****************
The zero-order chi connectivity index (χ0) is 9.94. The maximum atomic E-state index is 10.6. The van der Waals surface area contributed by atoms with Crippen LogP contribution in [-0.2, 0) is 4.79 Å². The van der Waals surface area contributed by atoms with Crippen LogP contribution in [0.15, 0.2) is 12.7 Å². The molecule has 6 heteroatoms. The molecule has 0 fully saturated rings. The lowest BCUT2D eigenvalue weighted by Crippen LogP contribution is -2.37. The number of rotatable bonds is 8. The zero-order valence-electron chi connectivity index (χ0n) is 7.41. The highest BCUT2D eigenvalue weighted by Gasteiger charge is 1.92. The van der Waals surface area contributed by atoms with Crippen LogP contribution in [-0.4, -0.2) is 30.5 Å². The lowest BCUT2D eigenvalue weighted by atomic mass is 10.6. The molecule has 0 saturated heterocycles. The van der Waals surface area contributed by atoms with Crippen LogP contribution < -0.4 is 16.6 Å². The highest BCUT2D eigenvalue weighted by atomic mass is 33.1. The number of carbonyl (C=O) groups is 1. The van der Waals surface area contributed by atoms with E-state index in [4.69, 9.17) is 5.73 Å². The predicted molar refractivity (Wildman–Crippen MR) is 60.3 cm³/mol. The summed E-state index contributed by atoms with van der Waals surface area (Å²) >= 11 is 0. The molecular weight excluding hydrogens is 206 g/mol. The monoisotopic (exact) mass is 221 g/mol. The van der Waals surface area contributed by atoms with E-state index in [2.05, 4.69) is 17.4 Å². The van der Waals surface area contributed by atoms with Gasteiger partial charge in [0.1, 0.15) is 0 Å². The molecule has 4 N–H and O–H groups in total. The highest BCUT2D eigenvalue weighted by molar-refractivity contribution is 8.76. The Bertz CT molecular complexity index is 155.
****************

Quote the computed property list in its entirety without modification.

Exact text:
The zero-order chi connectivity index (χ0) is 9.94. The maximum atomic E-state index is 10.6. The van der Waals surface area contributed by atoms with Crippen LogP contribution in [-0.2, 0) is 4.79 Å². The van der Waals surface area contributed by atoms with Crippen LogP contribution in [0.15, 0.2) is 12.7 Å². The molecule has 6 heteroatoms. The molecule has 0 fully saturated rings. The lowest BCUT2D eigenvalue weighted by Crippen LogP contribution is -2.37. The number of rotatable bonds is 8. The zero-order valence-electron chi connectivity index (χ0n) is 7.41. The highest BCUT2D eigenvalue weighted by Gasteiger charge is 1.92. The van der Waals surface area contributed by atoms with Crippen LogP contribution in [-0.4, -0.2) is 30.5 Å². The lowest BCUT2D eigenvalue weighted by atomic mass is 10.6. The molecule has 0 saturated heterocycles. The van der Waals surface area contributed by atoms with Crippen LogP contribution < -0.4 is 16.6 Å². The highest BCUT2D eigenvalue weighted by atomic mass is 33.1. The number of carbonyl (C=O) groups is 1. The van der Waals surface area contributed by atoms with E-state index in [4.69, 9.17) is 5.73 Å². The predicted molar refractivity (Wildman–Crippen MR) is 60.3 cm³/mol. The summed E-state index contributed by atoms with van der Waals surface area (Å²) >= 11 is 0. The molecular weight excluding hydrogens is 206 g/mol. The monoisotopic (exact) mass is 221 g/mol. The van der Waals surface area contributed by atoms with E-state index in [2.05, 4.69) is 17.4 Å². The van der Waals surface area contributed by atoms with Gasteiger partial charge in [0.1, 0.15) is 0 Å². The molecule has 4 N–H and O–H groups in total. The highest BCUT2D eigenvalue weighted by molar-refractivity contribution is 8.76. The Bertz CT molecular complexity index is 155.